Three voices and a guitar. That was the concept when Stephen Stills of Buffalo Springfield, Graham Nash of The Hollies and David Crosby of The Bryds came together as a super group in the late 1960s.

Three voices and a guitar.

That was the concept when Stephen Stills of Buffalo Springfield, Graham Nash of The Hollies and David Crosby of The Bryds came together as a super group in the late 1960s.

It would be all about the harmonies and Stills’ sometimes sweet and often electrifying fretwork.

On Tuesday night at the Bethel Woods Center for the Arts, that concept of those magic voices materialized once again during the start of an acoustic set which featured the classic “Helplessly Hoping” followed by cover versions of The Beatles’ “Norwegian Wood,” The Alllman Brothers’ “Midnight Rambler,” The Rolling Stones’ “Ruby Tuesday” and The Who’s “Behind Blue Eyes.”

This legendary band is coming out with a covers collection of the works of other legendary bands.  And they were in strong voice throughout a two-set performance that featured solo hits, a Neil Young tune and the classic CS&N soundtrack of over 40 years of music.

Playing in the historic setting of Woodstock, CS&N opened up with the Joni Mitchell-penned tune “Woodstock,” with Stills firing off guitar licks like his old friend Jimi Hendrix used to do.

While the three resemble something that could be “in a museum” as Crosby stated, you’d never know it based on how Nash and Crosby tickle the ivories. Stills has lost his vocal range and is often hoarse, but his guitar playing provided a spark anchored by the backbeat of longtime drummer Joe Vitale and bassist Bob Glaub.

After Nash performed “Military Madness,” Crosby came on strong with “Long Time Comin’” before Nash told the audience that the band was going to play a song performed only once on tour. That turned out to be the late 1970s hit “Just A Song Before I Go.” The performance was so crisp that it was amazing that this song was only played once before.

Stills followed that with “Southern Cross,” a 1980s hit which got a big hand from the crowd. Then CS&N paid tribute to longtime bandmate Neil Young as Nash took the harmonica for a sweet version of Young’s “Long May You Run.”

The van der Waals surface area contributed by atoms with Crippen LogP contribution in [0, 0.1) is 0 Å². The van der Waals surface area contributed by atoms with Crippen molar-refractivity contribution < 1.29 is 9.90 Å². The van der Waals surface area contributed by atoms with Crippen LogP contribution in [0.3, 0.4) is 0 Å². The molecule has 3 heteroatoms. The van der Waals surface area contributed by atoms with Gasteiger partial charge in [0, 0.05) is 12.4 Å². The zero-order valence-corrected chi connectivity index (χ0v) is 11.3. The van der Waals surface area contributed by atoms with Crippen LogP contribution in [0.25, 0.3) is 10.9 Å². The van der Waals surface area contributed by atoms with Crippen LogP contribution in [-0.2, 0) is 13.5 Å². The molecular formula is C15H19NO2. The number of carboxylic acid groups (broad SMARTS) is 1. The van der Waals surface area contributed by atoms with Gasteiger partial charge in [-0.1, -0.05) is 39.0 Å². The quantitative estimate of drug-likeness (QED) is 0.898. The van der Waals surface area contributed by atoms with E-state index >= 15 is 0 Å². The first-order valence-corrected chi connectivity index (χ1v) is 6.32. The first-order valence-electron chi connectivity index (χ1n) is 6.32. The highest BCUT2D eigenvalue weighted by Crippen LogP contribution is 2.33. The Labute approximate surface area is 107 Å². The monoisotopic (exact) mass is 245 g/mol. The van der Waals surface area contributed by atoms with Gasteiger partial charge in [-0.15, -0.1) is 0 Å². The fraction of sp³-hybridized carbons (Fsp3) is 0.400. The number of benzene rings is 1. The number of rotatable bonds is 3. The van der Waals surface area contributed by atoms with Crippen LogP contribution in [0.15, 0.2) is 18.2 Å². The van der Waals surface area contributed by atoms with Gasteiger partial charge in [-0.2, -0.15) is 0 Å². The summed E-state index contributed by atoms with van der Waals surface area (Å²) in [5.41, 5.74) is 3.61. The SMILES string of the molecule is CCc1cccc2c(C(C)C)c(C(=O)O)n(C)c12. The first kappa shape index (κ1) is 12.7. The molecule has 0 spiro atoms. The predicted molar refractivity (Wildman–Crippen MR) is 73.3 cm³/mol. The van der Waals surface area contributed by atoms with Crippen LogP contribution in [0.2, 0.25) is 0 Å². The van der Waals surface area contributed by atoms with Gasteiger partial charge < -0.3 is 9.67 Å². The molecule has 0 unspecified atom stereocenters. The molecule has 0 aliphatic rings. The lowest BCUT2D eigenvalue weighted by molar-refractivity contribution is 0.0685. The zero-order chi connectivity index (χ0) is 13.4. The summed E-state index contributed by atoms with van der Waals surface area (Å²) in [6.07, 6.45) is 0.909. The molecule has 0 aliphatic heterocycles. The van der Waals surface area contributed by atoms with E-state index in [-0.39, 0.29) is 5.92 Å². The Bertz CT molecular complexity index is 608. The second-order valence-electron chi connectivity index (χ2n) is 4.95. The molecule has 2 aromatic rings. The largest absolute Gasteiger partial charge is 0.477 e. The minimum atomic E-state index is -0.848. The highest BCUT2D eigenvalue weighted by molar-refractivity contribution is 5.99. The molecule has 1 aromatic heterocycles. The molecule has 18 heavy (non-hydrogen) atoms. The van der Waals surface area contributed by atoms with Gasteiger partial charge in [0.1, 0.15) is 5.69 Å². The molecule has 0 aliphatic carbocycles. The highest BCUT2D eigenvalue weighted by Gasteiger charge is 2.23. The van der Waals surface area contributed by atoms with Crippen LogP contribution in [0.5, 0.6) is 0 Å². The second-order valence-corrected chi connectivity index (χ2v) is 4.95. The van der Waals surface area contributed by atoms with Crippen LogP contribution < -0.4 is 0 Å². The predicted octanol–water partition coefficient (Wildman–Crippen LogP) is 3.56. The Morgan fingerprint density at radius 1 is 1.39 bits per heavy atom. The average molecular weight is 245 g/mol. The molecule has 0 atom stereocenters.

The band ended its first set heavy on the classics.

Crosby nailed “Deja Vu” and then combined with Nash for the epic “Wooden Ships,” both featuring Stills blistering away on guitar that would make Hendrix smile.

The show could have ended there. But the second set is what really showed the vocal firepower that CS&N offers.

That first came as Crosby was showcased — with strong harmonies by Nash — on the classic “Guinnevere” and “Delta.” For a guy given up for dead long ago, Crosby has really cleaned himself up and his vocal range is often dazzling.

The two combined for “Wind on the Water” from their days as a duo in the 1970s before Nash took to the keyboard for the crowd pleaser “Our House.”

Then Crosby got the crowd fired up with his political anthem “Almost Cut My Hair” with Stills once again blasting out an extensive solo.

The band saved its last three songs for the “Woodstock” generation.

Stills put a little gruff into his 1970s solo hit “Love the One Your With” before turning to the Buffalo Springfield classic Vietnam War protest song “For What It’s Worth.”

While the band left out “Suite: Judy Blue Eyes” and “Wasted on the Way,” there was one song that had to be played.

It’s the one in the CS&N songbook that’s timeless and offers a lesson for us all.

That would be “Teach Your Children.”

It’s a nice legacy to leave behind for any generation.